Motivation Definition: The reason or reasons to act in a particular way. It is what makes us do things and carry out tasks for the organisation. However, motivation is often used as an excuse, a lack of motivation for not doing anything. This is why in an organisation discipline needs to be used, to inspire the fact that motivation isn’t always needed, but discipline to get the job done is.
Expectancy Theory Definition: The expectancy theory was thought up by Vroom in 1963 and later expanded on by Porter and Lawler in 1968. The theory was one that argued that individual motivation depends on what the outcome would be like, how the person who likes the result to be will change how motivated he/she is to meet that target.
As a motive is always depending on doing something, then it becomes more desirable and therefore more motivation is put into achieving it. A good example of this is that if you were working at an organisation and would like to increase you salary, you would probably work a lot harder, if working hard is likely to get you more money. On the other hand, if you didn’t think that working hard would get you that extra bit of money, then you would probably not work hard to achieve the goal.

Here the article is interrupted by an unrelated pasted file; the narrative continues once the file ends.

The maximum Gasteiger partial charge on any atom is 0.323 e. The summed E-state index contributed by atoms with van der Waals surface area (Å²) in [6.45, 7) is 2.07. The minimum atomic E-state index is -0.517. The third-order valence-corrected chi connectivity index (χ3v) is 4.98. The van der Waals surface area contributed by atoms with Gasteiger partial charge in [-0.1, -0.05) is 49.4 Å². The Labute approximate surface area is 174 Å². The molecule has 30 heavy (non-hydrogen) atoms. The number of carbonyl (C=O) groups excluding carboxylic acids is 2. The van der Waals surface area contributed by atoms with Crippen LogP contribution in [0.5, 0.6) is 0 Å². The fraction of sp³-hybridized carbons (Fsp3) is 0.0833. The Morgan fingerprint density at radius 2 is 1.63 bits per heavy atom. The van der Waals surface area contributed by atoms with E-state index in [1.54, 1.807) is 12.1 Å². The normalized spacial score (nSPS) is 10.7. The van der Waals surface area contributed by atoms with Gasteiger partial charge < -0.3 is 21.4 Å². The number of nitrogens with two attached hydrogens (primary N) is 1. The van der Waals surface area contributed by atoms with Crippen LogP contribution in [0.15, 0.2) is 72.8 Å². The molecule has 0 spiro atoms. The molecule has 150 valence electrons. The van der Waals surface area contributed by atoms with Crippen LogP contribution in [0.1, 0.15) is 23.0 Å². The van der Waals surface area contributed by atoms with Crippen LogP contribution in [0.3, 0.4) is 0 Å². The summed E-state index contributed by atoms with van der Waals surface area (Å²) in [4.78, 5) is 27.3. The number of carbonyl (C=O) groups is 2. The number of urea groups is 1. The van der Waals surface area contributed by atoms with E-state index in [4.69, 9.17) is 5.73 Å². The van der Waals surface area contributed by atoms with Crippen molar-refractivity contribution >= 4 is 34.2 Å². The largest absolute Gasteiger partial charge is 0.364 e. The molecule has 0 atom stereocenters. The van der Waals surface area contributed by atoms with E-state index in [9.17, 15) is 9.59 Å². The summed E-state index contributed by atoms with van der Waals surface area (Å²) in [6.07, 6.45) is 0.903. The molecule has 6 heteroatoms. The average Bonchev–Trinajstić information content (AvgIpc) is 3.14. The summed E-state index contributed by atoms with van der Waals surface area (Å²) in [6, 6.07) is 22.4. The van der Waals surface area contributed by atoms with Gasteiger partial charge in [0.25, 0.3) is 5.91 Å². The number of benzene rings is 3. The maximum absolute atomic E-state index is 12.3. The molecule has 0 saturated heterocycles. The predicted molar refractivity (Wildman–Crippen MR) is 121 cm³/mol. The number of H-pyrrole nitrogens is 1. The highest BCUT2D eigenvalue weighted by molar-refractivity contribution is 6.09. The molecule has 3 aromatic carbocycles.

Vroom’s Expectancy Theory focuses on three main points; valence, instrumentality, expectancy. This theory can be shown in a formula, with force equalling the force of motivation.
Force = Valence x Instrumentality x Expectancy
The higher the value being the more motivated you are to work. If one value is zero, the answer will be zero, showing that each point needs to be met.
Valence – If valence is low this means that you are not bothered about the outcome, therefore meaning that work doesn’t need to be put in.
Instrumentality – If you don’t think the outcome will affect anything, then you won’t be motivated to try and make that outcome the best it could be.
Expectancy – If expectancy is low, this means that you don’t expect the outcome to be good no matter how hard you try; therefore there isn’t any point in trying, leading to no motivation.
Porter and Lawler
Porter and Lawler went on and made the above theory a bit more complex and in-depth. To do this they identified 9 different factors which affected work motivation, which are as follows;
- Perceived value of rewards
- Expectation that performance will lead to reward
- Individual abilities and traits
- Role perceptions
- Job performance
- Intrinsic rewards and extrinsic rewards
- Perceived equity of rewards
- Job satisfaction
Key Learning Points?
- What is the Definition of Motivation?
- What is the Definition of the Expectancy Theory?
- What are the 9 Factors Identified by Porter and Lawler Regarding Motivation?